Macro Links Jan 8th – Hot Enough To Melt Asphalt
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MACRO LINKS TABLE OF CONTENTS (Click or Scroll Down)
- BITCOIN, CRYPTOCURRENCY, INITIAL COIN OFFERINGS
- FINTECH, BLOCKCHAIN, DIGITAL PAYMENTS
- TAXATION, WEALTH HAVENS, INEQUALITY
- RUSSIA PROBE
- KOREAN PENINSULA, IRAN, NUCLEAR WEAPONS
- RATES, LIQUIDITY, SYSTEMIC RISK, BALANCE SHEETS
- MACRO OP-EDS, INSIGHT, EVENTS AND TRENDS
- CENTRAL BANKS & MONETARY POLICY
- USA ECONOMY DATA, CITIES AND STATES
- GLOBAL ECONOMY DATA
- POSITIONING, INFLECTION, MARKET CALLS
- DEALS, MERGERS, IPOs, LBOs, RESTRUCTURINGS
- COMMODITIES BASE METALS, MATERIALS
- POLLUTION, CLIMATE & ENVIRONMENT
- BREXIT, SCOXIT, LONDON, UK ECONOMY
- DACA, TRAVEL BAN, IMMIGRATION, WALL
- GEOPOLITICS, CRIME, TERRORISM
- PRIVACY, HACKING, CYBERWAR, SURVEILLANCE STATE
- TRUMP WORLD
- TRADE, PROTECTIONISM, REGULATION, OVERSIGHT
- ELECTORAL POLITICS
- SILICON VALLEY, UNICORNS, STARTUPS, VC
- CONSUMER TECH, SOCIAL MEDIA, E-COMMERCE, MOBILE
- MEDIA, CABLE, SPORTS, ENTERTAINMENT
- AUTOS, ELECTRIC, SELF-DRIVING
- AIRLINES, SHIPPERS, RAIL, TRANSPORTS
- AEROSPACE, MILITARY & DEFENSE
- SCIENCE, NATURE, PSYCHOLOGY
BITCOIN, CRYPTOCURRENCY, INITIAL COIN OFFERINGS
Founder Jackson Palmer, who created the digital currency as a joke, said new found interest in Dogecoin is a concerning indicator of wide-spread frothiness in the cryptocurrency market.
“I have a lot of faith in the Dogecoin Core development team to keep the software stable and secure, but I think it says a lot about the state of the cryptocurrency space in general that a currency with a dog on it which hasn’t released a software update in over 2 years has a $1B+ market cap,” Palmer told cryptocurrency watcher CoinDesk.
The new idea is to build “leveraged” and “inverse” funds that would rise – or fall – twice as fast as the price of bitcoin on a given day. Direxion Asset Management LLC plans to list such products on Intercontinental Exchange Inc’s NYSE Arca exchange if U.S. securities regulators give the nod, according to a filing by the exchange this week.
The three ‘Bull Funds’ are categorized as 1.25X, 1.5X and 2X, offering 100 percent, 150 percent and 200 percent returns on the given contract. As stated in the document sent to the SEC, the funds are not intended to be traded any longer than a day – and offer percentage returns based on the given contract entered into.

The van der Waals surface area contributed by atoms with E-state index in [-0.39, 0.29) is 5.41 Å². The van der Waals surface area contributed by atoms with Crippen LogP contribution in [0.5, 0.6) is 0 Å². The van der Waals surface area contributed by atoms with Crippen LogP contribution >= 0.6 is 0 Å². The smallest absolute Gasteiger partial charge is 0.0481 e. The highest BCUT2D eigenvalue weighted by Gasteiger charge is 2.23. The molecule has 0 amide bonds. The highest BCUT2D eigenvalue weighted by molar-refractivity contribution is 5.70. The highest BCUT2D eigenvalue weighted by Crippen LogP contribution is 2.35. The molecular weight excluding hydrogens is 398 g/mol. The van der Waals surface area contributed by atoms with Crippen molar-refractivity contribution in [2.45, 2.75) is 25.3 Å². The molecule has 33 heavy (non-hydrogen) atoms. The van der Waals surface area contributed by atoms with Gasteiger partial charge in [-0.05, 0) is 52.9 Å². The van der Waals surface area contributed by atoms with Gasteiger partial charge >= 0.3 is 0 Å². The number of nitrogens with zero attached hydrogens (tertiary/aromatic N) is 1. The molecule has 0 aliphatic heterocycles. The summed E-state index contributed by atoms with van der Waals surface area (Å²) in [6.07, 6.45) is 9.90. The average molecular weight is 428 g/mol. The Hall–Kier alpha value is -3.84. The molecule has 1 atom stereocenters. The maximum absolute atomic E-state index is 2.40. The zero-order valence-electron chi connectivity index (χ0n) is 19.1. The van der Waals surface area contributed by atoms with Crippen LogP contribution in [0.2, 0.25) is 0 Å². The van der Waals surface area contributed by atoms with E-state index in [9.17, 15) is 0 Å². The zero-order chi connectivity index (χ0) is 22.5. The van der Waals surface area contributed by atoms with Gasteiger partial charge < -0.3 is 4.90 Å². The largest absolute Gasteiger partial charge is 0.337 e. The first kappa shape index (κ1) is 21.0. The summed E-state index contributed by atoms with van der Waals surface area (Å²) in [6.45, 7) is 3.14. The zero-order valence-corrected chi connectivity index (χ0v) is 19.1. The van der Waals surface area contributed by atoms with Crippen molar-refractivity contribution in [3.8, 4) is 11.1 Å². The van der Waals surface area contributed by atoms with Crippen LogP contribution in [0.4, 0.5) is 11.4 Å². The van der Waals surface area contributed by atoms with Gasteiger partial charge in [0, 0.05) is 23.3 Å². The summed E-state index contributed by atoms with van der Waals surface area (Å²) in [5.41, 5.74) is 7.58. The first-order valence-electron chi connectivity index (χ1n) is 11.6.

South Korean financial authorities on Monday said they are inspecting six local banks that offer virtual currency accounts to institutions, amid concerns the increasing use of such assets could lead to a surge in crime.
The joint inspection by the Financial Services Commission (FSC) and Financial Supervisory Service (FSS) will check if banks are adhering to anti-money laundering rules and using real names for accounts, FSC Chairman Choi Jong-ku told a press conference.
“Virtual currency is currently unable to function as a means of payment and it is being used for illegal purposes like money laundering, scams and fraudulent investor operations,” said Choi.
Microsoft has stopped supporting Bitcoin as a payment method for Microsoft products, Bleeping Computer has learned.
A Microsoft support staffer has told us the move is temporary and cited the unstable state of the Bitcoin currency. Microsoft added support for Bitcoin in 2014, and has previously temporarily stopped supporting Bitcoin in the past.
For traders who hold fewer than 25 of Cboe’s bitcoin futures contracts—a category that likely encompasses many retail investors—bullish bets are 3.6 times more common than bearish ones, according to the latest Commodity Futures Trading Commission data that cover trading through Tuesday.
At Cboe, the big players in bitcoin futures tend to be short, betting the future price will be lower. For instance, among “other reportables”—large trading firms that don’t necessarily manage money for outside investors—short bets outweighed bullish “long” bets by a factor of 2.6 last week.
A motley crew of old-money investors, entrepreneurs, crypto-anarchists and anti-inflation hawks is rallying around bitcoin in a surprising place: cash-loving Germany. Driven by interest from these very different constituencies, Germany and especially its capital are turning into a development hub for virtual currencies and blockchains, the distributed ledger technology that underpins them.
“It’s a technology driven by anarchists who wanted to get rid of banks, and now the banks are promoting the technology,” said Shermin Voshmgir, founder of BlockchainHub, a Berlin-based think tank that advocates for blockchain and the decentralized web. “Many of the main actors are based in Berlin,” she said.
North Korean hackers are hijacking computers to mine cryptocurrencies as the regime in Pyongyang widens its hunt for cash under tougher international sanctions.
A hacking unit called Andariel seized a server at a South Korean company in the summer of 2017 and used it to mine about 70 Monero coins — worth about $25,000 as of Dec. 29 — according to Kwak Kyoung-ju, who leads a hacking analysis team at the South Korean government-backed Financial Security Institute.
The case underscores the increasing appetite from cyber-attackers for digital currencies that are becoming a source of income for the Kim Jong Un regime. North Korea is accelerating its pursuit of cash abroad as the world tightens its stranglehold on its conventional sources of money with sanctions cutting oil supplies and other trade bans.